Cleanse your hair gently with this DIY clarifying shampoo that uses natural surfactants to remove dirt and leave your hair clean and soft.
Because many of you have found me through my soap recipes (like my liquid Castile soap or my easy beginner soap), I often get requests for a soap-based shampoo. While I love making soap, I never use soap for my hair because it leaves my hair dry and unmanageable. Some people are able to cleanse their hair with Castile soap and are quite happy with it, but I’m not one of those people.
Why not use liquid Castile soap?
I’m not alone, though. Castile soap isn’t an ideal shampoo for hair because the pH of soap is high yet our hair and scalp have a more acidic pH. Not only can an alkaline shampoo increase the negative charge in the hair making the hair more prone to friction and damage, but it can also be irritating to your scalp.
In an attempt to remedy this issue, most people who wash their hair with soap or soap-based “shampoos” will follow it up with a vinegar rinse to lower the pH again. Not everybody reacts well to vinegar rinses either. I, again, am one of those people and I don’t like the feel of my hair after a vinegar rinse.
Choose natural surfactants
You want a “natural” alternative, but soap may not be the best option. So what’s left?
Natural surfactants, of course!
Surfactants have a bit of a bad rap. It’s partly because harsher surfactants like SLS Sodium Lauryl Sulfate and Sodium Laureth Sulfate can be found in just about every conventional product at the supermarket. It can be found in everything from household cleaners to shampoos, shower gels, and even toothpaste! (You can make your own toothpaste sans SLS, too!)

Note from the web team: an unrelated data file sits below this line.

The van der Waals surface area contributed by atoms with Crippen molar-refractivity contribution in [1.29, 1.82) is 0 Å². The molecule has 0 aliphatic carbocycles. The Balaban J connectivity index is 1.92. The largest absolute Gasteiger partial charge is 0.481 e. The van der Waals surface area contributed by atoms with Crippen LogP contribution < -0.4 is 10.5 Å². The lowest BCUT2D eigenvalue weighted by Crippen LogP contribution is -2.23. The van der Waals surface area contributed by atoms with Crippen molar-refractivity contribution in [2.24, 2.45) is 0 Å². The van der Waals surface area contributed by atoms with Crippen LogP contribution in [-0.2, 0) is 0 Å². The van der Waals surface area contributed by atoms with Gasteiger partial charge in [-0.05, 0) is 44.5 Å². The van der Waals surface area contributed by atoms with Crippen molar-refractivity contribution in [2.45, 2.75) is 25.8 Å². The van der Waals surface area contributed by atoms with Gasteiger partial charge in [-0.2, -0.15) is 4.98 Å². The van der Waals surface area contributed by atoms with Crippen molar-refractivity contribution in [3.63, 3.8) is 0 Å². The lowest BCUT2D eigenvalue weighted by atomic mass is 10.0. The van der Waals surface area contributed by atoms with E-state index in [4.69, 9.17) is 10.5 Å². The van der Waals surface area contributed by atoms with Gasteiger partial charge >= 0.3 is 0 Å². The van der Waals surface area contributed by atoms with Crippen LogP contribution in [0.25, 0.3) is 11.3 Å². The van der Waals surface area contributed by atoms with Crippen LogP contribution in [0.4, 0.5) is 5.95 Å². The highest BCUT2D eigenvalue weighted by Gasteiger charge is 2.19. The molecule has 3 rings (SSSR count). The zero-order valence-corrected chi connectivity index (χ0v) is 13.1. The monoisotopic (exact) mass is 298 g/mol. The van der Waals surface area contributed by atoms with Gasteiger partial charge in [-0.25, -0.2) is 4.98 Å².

I’m actually not even an SLS hater, to be honest. (Shocked?) I use it in my homemade version of Dr. Bronner’s Sal Suds just like they do (I’ll share my recipe soon!), but I reserve it for general cleaning around the house. For my skin and hair, I choose milder, more natural surfactants instead!
With time, more natural surfactants are being developed to meet consumer demands! I wrote more about them and shared a list of some of my favorites in my post about working with natural surfactants! (If you aren’t familiar with natural surfactants, I recommend reading that post as a great starting point for making your own homemade products!)
Who is this shampoo best for?
Because this is a fairly gentle shampoo, it should work well with most, if not all, hair types.
Those who follow the curly girl method for developing waves or curls and keeping their hair hydrated can use this shampoo as a “low poo” alternative. (No, I didn’t come up with that term.) It makes a good starting point for beginning the process and for occasional washings when normally using co-wash.
You can use it as often as works best for your hair. I have been developing my natural waviness over the last few years by rarely using shampoos and sticking to very gentle ones when I do. I usually use this shampoo around once a week and for my other “washing,” I either co-wash with my homemade conditioner or I use a DIY conditioning shampoo. (Yet another recipe that I’ll be sharing with you shortly!)
Why make your own clarifying shampoo?
It’s very difficult these days to find shampoos free of harsher surfactants like SLS. When you make your own shampoo, you can control which surfactants you use.
Many shampoos also have other ingredients that may not be right for your hair. They may contain non-water soluble silicones, harsh preservatives, and artificial fragrances.
Customizing your DIY clarifying shampoo